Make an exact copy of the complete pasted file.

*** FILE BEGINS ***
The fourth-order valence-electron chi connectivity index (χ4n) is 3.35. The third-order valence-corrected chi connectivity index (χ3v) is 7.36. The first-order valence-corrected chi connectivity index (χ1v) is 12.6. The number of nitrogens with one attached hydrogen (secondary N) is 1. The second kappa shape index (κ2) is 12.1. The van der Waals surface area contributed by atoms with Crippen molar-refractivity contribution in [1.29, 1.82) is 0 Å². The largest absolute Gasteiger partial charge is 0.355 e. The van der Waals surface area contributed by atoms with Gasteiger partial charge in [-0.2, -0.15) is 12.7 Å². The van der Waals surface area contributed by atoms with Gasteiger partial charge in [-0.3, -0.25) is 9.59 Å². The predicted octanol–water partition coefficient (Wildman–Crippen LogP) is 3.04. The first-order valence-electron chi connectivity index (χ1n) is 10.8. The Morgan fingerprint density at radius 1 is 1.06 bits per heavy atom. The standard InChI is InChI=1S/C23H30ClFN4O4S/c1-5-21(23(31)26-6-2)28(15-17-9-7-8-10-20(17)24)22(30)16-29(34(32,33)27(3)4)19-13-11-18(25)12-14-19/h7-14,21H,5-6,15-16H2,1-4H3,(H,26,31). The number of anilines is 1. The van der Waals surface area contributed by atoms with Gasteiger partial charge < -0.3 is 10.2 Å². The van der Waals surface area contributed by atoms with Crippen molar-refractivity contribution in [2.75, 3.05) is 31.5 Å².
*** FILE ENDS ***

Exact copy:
The fourth-order valence-electron chi connectivity index (χ4n) is 3.35. The third-order valence-corrected chi connectivity index (χ3v) is 7.36. The first-order valence-corrected chi connectivity index (χ1v) is 12.6. The number of nitrogens with one attached hydrogen (secondary N) is 1. The second kappa shape index (κ2) is 12.1. The van der Waals surface area contributed by atoms with Crippen molar-refractivity contribution in [1.29, 1.82) is 0 Å². The largest absolute Gasteiger partial charge is 0.355 e. The van der Waals surface area contributed by atoms with Gasteiger partial charge in [-0.2, -0.15) is 12.7 Å². The van der Waals surface area contributed by atoms with Gasteiger partial charge in [-0.3, -0.25) is 9.59 Å². The predicted octanol–water partition coefficient (Wildman–Crippen LogP) is 3.04. The first-order valence-electron chi connectivity index (χ1n) is 10.8. The Morgan fingerprint density at radius 1 is 1.06 bits per heavy atom. The standard InChI is InChI=1S/C23H30ClFN4O4S/c1-5-21(23(31)26-6-2)28(15-17-9-7-8-10-20(17)24)22(30)16-29(34(32,33)27(3)4)19-13-11-18(25)12-14-19/h7-14,21H,5-6,15-16H2,1-4H3,(H,26,31). The number of anilines is 1. The van der Waals surface area contributed by atoms with Gasteiger partial charge < -0.3 is 10.2 Å². The van der Waals surface area contributed by atoms with Crippen molar-refractivity contribution in [2.75, 3.05) is 31.5 Å².